My Favorite Wild Food Books

0123180832I am a bona fide Book Nerd.  I read constantly, and own hundreds of books.  I love all of them, and some I love more than others.  Here are the very Favorite of my Favorites, the books I’m looking at more than any others, because I’m a Wild Food Nerd, too.  In no particular order, just because I feel like being random. And no, I don’t get any compensation for mentioning these books, mainly because I haven’t figured out how that works. But someday…….

Botany in a Day, by Thomas Elpel.  He covers Edible, Medicinal and Poisonous plants, and designed this book so that we look at the common characteristics within plant families to help us identify  plants in the field.  I especially like the “Key Words” he points out for each plant family – for instance, Mustard family key words are “4 petals and 6 stamens – 4 tall and 2 short”.   (Plant.  There, I just had to say it one more time.)

All of Sam Thayer’s Books: The Forager’s Harvest, Nature’s Garden, and Incredible Wild Edibles.  These books are beautiful, thorough, and have hundreds of excellent photographs of the many wild foods he talks about.  There are pages of information about each plant, and it’s presented in an engaging style with personal stories, antidotes, and lots of botanical details.

Mushrooms of the Midwest, by Teresa Marrone.  A good number of mushroom field guides are hard to navigate and have too-small photos.  This little field guide is easy to use, and it has large, beautiful photographs with easy to read details.  One caveat with this book: apparently the photo of the Chaga mushroom is suspected by some fellow foragers to be something other than Chaga.  Just so ya know.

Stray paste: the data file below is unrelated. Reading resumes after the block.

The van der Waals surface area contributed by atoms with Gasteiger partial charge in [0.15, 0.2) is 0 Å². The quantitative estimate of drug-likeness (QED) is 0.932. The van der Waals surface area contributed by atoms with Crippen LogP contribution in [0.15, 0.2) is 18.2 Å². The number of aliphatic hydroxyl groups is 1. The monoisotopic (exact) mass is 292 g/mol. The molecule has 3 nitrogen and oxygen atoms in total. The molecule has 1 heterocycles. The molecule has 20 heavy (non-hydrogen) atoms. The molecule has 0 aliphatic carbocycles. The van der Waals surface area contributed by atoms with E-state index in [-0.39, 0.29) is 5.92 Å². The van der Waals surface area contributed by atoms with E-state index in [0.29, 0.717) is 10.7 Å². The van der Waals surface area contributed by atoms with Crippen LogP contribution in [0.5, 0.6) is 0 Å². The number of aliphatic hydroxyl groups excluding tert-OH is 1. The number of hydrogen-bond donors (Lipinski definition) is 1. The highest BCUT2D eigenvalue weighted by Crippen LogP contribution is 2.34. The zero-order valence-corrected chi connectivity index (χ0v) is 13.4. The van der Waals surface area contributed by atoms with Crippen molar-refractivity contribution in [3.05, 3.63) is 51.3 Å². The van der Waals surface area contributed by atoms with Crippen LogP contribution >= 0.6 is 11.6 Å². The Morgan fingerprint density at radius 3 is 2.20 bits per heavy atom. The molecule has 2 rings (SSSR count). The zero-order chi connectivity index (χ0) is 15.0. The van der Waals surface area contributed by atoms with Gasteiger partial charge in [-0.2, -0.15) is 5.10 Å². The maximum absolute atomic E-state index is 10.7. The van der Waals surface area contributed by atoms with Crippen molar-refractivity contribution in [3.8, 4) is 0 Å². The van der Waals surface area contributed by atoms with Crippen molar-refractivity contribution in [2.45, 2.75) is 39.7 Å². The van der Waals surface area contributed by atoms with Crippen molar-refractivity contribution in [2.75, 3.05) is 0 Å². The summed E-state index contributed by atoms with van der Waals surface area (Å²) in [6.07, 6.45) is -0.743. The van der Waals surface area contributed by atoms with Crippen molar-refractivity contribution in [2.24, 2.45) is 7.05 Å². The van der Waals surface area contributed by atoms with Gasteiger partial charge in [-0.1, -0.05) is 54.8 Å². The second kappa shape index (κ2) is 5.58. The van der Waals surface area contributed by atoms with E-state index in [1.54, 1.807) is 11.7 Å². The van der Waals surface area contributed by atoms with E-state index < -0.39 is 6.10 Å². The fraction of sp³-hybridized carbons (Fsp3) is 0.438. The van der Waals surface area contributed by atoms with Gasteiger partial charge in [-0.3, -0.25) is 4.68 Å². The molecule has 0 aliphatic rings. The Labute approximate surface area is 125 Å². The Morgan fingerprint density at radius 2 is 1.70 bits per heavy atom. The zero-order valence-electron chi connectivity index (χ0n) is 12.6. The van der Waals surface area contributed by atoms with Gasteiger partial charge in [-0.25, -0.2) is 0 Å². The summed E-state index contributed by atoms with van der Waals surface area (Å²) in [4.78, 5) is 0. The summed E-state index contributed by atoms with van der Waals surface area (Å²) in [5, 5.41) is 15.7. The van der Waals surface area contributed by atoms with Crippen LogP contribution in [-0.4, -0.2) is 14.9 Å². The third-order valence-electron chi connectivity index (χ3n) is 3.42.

Alchemy of Herbs, by Rosalee de la Foret.  This isn’t a totally wild food book, but it does include some favorites like Nettle, Dandelion, Hawthorn and others.  What I absolutely love about this book is that is focuses on using medicinal herbs in food preparations, rather than the usual tinctures, gylcerites, etc.  The author thoroughly covers the medicinal properties of the herbs, and then tells us how best to incorporate them into delicious recipes.

Field Guide to Edible Wild Plants, by Bradford Angier.  It’s a slim book that covers over 100 plants.  What I love most about this one is the colored drawings…..There are no photographs, but the drawings are beautiful and detailed.  I also like that the plants are listed alphabetically by their common names.  It’s a very easy guide to work with.

Backyard Medicine, by Julie Bruton-Seal & Mathew Seal. In contrast to Alchemy of Herbs, this books goes into great detail about how to make all kinds of medicinal preparations with backyard plants.  I especially love all the different ways they share to explore the medicine of plants: teas, infusions, decoctions, tincture, glycerites, wines and beers (!!), vinegars, herbal honeys, oxymels, electuaries (I’d never heard this word before, but I’ve done this – it’s just mixing powdered herb into honey to make a paste), syrups, salves and more, oh my!

And there you have it, my Favorite of Favorites.  There will be others down the road, I’m sure, because I will always be looking at books about Wild Food and Folk Medicine….

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